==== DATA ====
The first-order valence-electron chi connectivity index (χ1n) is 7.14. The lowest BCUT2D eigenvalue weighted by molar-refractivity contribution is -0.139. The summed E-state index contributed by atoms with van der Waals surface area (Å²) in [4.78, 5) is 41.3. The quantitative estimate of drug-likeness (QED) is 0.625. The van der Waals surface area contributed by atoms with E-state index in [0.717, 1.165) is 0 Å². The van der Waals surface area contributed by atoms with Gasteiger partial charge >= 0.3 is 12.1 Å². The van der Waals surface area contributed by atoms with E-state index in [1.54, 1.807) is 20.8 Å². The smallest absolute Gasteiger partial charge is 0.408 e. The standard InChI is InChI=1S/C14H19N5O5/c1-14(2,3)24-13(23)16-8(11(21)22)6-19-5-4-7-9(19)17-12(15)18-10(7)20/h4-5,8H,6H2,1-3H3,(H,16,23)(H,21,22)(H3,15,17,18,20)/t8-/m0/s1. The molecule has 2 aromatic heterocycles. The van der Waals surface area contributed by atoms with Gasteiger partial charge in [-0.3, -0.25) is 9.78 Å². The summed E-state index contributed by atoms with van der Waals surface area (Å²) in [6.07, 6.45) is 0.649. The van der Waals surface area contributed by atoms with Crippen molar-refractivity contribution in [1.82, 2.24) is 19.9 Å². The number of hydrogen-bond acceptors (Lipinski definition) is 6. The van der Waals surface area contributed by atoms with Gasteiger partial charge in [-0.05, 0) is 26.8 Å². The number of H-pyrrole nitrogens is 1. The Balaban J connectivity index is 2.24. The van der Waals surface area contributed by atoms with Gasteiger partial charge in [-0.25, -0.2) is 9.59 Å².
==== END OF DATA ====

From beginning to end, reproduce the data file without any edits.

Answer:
The first-order valence-electron chi connectivity index (χ1n) is 7.14. The lowest BCUT2D eigenvalue weighted by molar-refractivity contribution is -0.139. The summed E-state index contributed by atoms with van der Waals surface area (Å²) in [4.78, 5) is 41.3. The quantitative estimate of drug-likeness (QED) is 0.625. The van der Waals surface area contributed by atoms with E-state index in [0.717, 1.165) is 0 Å². The van der Waals surface area contributed by atoms with Gasteiger partial charge >= 0.3 is 12.1 Å². The van der Waals surface area contributed by atoms with E-state index in [1.54, 1.807) is 20.8 Å². The smallest absolute Gasteiger partial charge is 0.408 e. The standard InChI is InChI=1S/C14H19N5O5/c1-14(2,3)24-13(23)16-8(11(21)22)6-19-5-4-7-9(19)17-12(15)18-10(7)20/h4-5,8H,6H2,1-3H3,(H,16,23)(H,21,22)(H3,15,17,18,20)/t8-/m0/s1. The molecule has 2 aromatic heterocycles. The van der Waals surface area contributed by atoms with Gasteiger partial charge in [-0.3, -0.25) is 9.78 Å². The summed E-state index contributed by atoms with van der Waals surface area (Å²) in [6.07, 6.45) is 0.649. The van der Waals surface area contributed by atoms with Crippen molar-refractivity contribution in [1.82, 2.24) is 19.9 Å². The number of hydrogen-bond acceptors (Lipinski definition) is 6. The van der Waals surface area contributed by atoms with Gasteiger partial charge in [-0.05, 0) is 26.8 Å². The number of H-pyrrole nitrogens is 1. The Balaban J connectivity index is 2.24. The van der Waals surface area contributed by atoms with Gasteiger partial charge in [-0.25, -0.2) is 9.59 Å².